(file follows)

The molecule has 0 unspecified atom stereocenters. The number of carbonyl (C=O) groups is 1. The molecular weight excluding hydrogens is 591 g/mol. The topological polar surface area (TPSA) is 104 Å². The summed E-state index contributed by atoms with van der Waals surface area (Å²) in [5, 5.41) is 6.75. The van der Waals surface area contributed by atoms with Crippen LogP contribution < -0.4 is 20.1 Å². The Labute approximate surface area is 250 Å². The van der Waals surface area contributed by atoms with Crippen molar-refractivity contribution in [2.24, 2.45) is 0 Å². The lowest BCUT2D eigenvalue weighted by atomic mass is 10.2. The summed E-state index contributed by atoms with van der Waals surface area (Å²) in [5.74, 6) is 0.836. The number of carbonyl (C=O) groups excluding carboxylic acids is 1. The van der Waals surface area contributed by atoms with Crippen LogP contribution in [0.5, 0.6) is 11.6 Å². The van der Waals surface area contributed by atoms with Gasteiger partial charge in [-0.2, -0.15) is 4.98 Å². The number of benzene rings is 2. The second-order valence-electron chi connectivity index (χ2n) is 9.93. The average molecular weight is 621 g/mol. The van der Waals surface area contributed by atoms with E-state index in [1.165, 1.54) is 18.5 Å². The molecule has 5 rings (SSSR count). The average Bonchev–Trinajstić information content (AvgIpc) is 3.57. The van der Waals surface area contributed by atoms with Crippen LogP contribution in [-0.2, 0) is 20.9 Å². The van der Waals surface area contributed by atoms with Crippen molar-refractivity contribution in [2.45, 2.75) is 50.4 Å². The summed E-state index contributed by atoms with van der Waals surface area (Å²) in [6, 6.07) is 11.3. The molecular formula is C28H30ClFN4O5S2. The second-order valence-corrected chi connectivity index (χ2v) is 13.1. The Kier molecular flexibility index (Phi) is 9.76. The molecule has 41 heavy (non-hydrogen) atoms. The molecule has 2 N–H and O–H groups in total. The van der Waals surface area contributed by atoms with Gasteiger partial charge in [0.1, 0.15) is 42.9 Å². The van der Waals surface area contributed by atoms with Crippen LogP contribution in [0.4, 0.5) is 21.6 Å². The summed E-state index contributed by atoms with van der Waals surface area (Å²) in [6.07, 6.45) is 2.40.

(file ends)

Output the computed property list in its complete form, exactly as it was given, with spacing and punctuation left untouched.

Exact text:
The molecule has 0 unspecified atom stereocenters. The number of carbonyl (C=O) groups is 1. The molecular weight excluding hydrogens is 591 g/mol. The topological polar surface area (TPSA) is 104 Å². The summed E-state index contributed by atoms with van der Waals surface area (Å²) in [5, 5.41) is 6.75. The van der Waals surface area contributed by atoms with Crippen LogP contribution < -0.4 is 20.1 Å². The Labute approximate surface area is 250 Å². The van der Waals surface area contributed by atoms with Crippen molar-refractivity contribution in [2.24, 2.45) is 0 Å². The lowest BCUT2D eigenvalue weighted by atomic mass is 10.2. The summed E-state index contributed by atoms with van der Waals surface area (Å²) in [5.74, 6) is 0.836. The number of carbonyl (C=O) groups excluding carboxylic acids is 1. The van der Waals surface area contributed by atoms with Crippen LogP contribution in [0.5, 0.6) is 11.6 Å². The van der Waals surface area contributed by atoms with Gasteiger partial charge in [-0.2, -0.15) is 4.98 Å². The number of benzene rings is 2. The second-order valence-electron chi connectivity index (χ2n) is 9.93. The average molecular weight is 621 g/mol. The van der Waals surface area contributed by atoms with E-state index in [1.165, 1.54) is 18.5 Å². The molecule has 5 rings (SSSR count). The average Bonchev–Trinajstić information content (AvgIpc) is 3.57. The van der Waals surface area contributed by atoms with Crippen LogP contribution in [-0.2, 0) is 20.9 Å². The van der Waals surface area contributed by atoms with Crippen molar-refractivity contribution in [2.45, 2.75) is 50.4 Å². The summed E-state index contributed by atoms with van der Waals surface area (Å²) in [6, 6.07) is 11.3. The molecular formula is C28H30ClFN4O5S2. The second-order valence-corrected chi connectivity index (χ2v) is 13.1. The Kier molecular flexibility index (Phi) is 9.76. The molecule has 41 heavy (non-hydrogen) atoms. The molecule has 2 N–H and O–H groups in total. The van der Waals surface area contributed by atoms with Gasteiger partial charge in [0.1, 0.15) is 42.9 Å². The van der Waals surface area contributed by atoms with Crippen LogP contribution in [0.4, 0.5) is 21.6 Å². The summed E-state index contributed by atoms with van der Waals surface area (Å²) in [6.07, 6.45) is 2.40.